I woke up this morning, conscious of all the little pressures, anxieties, and stresses of the day:
- One of my close friends went out last night. I opted to stay in. He had an epic night. I missed out.
- I had a sales call scheduled for 10:30pm last night that I completely forgot — for the second time. I’m going to have to email Jesse to apologize. Again.
- A year ago, I negotiated a compensation plan with one of our star team members that we can’t justify anymore.
As I went through my morning routine, these pressures weighed subtly on my mind.
Nothing particularly bad or horrible, just normal, everyday stresses. Little things.
They add up though, and left unchecked, they send me into my day just a little bit on edge.
A shorter fuse, a furrowed brow, hardened, focused eyes.
I have shit to do today. Don’t get in my way.
Think of yourself in a concert hall listening to the strains of the sweetest music when you suddenly remember that you forgot to lock your car. You are anxious about the car, you cannot walk out of the hall and you cannot enjoy the music.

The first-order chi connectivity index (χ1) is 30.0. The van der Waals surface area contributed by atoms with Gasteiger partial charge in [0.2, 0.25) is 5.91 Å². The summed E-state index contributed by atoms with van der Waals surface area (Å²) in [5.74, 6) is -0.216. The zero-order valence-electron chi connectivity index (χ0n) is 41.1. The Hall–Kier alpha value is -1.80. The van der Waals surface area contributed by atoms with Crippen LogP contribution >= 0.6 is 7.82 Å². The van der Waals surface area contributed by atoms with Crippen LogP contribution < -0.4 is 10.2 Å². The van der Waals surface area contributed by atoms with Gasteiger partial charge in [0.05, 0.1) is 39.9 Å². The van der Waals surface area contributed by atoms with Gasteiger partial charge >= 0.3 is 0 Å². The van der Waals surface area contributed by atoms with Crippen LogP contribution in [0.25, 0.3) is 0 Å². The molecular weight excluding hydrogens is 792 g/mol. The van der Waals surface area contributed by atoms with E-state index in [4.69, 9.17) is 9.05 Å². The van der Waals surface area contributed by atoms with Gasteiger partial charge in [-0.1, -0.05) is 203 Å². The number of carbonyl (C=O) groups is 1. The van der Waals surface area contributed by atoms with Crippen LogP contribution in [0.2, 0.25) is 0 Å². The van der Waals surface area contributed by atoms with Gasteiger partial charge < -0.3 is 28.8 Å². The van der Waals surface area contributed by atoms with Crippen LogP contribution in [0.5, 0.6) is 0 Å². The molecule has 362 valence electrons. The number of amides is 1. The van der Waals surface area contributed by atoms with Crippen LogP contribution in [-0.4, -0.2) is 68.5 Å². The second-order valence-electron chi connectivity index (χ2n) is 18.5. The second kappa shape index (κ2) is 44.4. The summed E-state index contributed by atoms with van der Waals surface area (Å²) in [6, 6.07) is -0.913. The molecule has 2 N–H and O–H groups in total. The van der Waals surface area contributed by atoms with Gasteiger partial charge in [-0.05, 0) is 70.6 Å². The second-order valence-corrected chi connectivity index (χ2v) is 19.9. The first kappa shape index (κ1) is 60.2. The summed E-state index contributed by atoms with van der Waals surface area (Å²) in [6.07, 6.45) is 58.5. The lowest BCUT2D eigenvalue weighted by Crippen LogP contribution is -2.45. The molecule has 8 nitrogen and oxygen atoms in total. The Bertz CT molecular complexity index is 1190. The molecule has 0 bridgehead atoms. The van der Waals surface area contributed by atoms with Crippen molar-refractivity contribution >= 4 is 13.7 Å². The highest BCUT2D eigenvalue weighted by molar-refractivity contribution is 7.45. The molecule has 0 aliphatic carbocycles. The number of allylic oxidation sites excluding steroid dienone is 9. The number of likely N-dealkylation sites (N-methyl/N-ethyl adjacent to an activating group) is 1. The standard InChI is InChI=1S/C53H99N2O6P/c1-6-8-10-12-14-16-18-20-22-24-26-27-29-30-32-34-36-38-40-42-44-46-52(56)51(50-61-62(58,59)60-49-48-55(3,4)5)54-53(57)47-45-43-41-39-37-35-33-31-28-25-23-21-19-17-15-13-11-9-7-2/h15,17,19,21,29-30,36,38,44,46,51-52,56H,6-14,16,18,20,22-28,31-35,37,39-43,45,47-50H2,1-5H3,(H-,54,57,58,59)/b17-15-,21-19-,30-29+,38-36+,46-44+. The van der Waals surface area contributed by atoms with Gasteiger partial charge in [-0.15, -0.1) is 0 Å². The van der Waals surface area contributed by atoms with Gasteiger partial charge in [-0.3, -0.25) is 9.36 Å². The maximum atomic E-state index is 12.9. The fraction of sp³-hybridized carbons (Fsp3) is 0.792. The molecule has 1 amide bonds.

There you have a perfect image of life as it is lived by most human beings.
– Anthony De Mello “The Way to Love”
On this morning in question, I’ve made my way to a cafe where I occasionally start my days.
It’s a new addition in my morning routine. I used to steamroll into work as quickly as possible, and immediately start getting shit done.
But somehow, two or three weeks ago, I ended up here early one morning, and fell in love with the quiet, patient start.
In the relaxed setting of the cafe, I find time to reflect. To do nothing. To “cultivate empty space,” as Josh Waitzkin is fond of saying.
I sit down to reflect on what I’m grateful for today.
The practice is simple: I write down something I’m grateful for, then I close my eyes, smile, and take 5 slow, deep breathes.
I feel the gratitude — willing it into my body, into every fiber of my being.
Repeat 3 times.
No matter how stressed I am, no matter how bad the situation, I can always find something to be grateful for.
A family member, a friend, a teacher. The clothes on my back. The bottle of clean water on the table.
If I have trouble thinking of something, I think about how things could be worse, and spend some time contemplating that alternate reality.
Then I come back to the present, and am grateful for what isn’t.
In Stoic philosophy, this is referred to as “negative visualization,” and it’s an effective gratitude practice.
On this morning, I reflect on these three things, smile with them, breathe with them, and let the sense of gratitude fill my body.
The challenges still lay ahead of me (they always will). The work still needs to be done.
But I’ve changed.
I’m at ease: relaxed, confident, optimistic.
I’ll make smarter decisions. I’ll be more creative. I’ll be a stronger leader. I’m ready to take on the day.
I’ve tuned back into the orchestra of life, and it sounds amazing.